That Kingdom will not represent all the saved of humanity, but will be the Divine agency for carrying salvation to all the families of the earth. Nevertheless, only this one offer of salvation is now open; and only by following the prescribed course and cultivating these various qualities will any now be fit for, or be received into the everlasting Kingdom. Thus all the members of that Kingdom, as St. Paul declares, must be copies of God's dear Son, our Redeemer—not copies in the flesh, but copies in our hearts and in our intentions. This will mean to be as nearly perfect in the flesh, as nearly in harmony with the Divine requirements, as possible.
Indeed, the Bible clearly teaches that all who will ever attain everlasting life and Divine favor, even on the earthly plane as perfect men in an earthly body, must entirely get rid of everything appertaining to the spirit of Satan and sin; that they must thus get back to the original image and likeness of God as exemplified in Adam before he sinned in the Garden.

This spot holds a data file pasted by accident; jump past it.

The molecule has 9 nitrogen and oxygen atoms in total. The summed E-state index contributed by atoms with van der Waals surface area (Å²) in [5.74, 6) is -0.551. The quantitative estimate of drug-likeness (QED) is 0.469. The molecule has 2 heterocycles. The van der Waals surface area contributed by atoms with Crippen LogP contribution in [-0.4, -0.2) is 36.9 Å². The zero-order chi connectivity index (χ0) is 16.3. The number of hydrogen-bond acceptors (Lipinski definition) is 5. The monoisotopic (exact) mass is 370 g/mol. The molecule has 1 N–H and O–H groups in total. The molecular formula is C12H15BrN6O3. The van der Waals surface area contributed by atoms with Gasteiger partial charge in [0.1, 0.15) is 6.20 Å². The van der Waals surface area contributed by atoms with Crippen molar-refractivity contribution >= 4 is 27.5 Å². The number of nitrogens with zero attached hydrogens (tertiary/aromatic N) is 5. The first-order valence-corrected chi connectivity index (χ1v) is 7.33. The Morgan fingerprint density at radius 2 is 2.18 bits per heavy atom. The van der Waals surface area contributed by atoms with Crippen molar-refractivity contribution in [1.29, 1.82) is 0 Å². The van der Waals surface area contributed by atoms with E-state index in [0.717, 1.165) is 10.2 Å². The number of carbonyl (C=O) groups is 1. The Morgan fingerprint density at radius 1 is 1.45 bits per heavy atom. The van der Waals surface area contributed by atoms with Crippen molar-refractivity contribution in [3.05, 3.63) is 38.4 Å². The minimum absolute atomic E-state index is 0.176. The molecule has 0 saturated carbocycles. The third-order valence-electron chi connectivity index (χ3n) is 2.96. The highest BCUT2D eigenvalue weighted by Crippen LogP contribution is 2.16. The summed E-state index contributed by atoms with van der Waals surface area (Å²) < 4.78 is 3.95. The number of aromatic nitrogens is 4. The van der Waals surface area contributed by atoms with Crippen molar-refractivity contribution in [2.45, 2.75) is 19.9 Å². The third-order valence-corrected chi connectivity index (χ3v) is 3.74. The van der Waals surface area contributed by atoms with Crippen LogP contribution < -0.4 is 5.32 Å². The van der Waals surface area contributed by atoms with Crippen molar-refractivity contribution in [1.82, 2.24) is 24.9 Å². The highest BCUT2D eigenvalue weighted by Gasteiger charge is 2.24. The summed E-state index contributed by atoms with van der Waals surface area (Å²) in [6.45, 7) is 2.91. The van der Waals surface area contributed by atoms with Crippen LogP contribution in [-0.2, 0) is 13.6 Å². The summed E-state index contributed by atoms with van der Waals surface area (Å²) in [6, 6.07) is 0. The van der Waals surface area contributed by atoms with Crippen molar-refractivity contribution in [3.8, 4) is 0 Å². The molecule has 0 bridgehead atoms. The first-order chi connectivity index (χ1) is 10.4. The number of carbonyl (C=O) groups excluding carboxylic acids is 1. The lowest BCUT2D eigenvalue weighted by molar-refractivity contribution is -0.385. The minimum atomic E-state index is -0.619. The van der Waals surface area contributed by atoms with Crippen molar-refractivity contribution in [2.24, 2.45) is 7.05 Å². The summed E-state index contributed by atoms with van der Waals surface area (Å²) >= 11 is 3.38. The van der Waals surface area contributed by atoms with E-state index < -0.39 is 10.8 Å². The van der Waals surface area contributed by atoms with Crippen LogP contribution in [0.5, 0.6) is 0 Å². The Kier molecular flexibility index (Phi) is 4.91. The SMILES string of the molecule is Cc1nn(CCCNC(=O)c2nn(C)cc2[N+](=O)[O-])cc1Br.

The lesson of today's Bible Study tells us of a serious error made by Aaron and Miriam, the brother and the sister of Moses, both his seniors. We may safely conclude that while the two participated in the sin, Miriam's was the leading spirit. This view is fully justified by the outcome of the lesson, which shows that God's punishment rested upon her, and not upon Aaron.
The start of the matter was a question of family pride. Moses had married an Ethiopian, or Cushite, woman. We know not if this was his first wife, whom he had married in the land of Midian, and who only now joined him as the Israelites were about to start on their journey toward Canaan. Some have surmised that Moses' first wife had died, and that Zipporah was his second wife. No matter which, the fact remains that at this time she came to live with Moses in the Camp of Israel, and thus became, as wife of the great and influential leader, the first lady of the nation.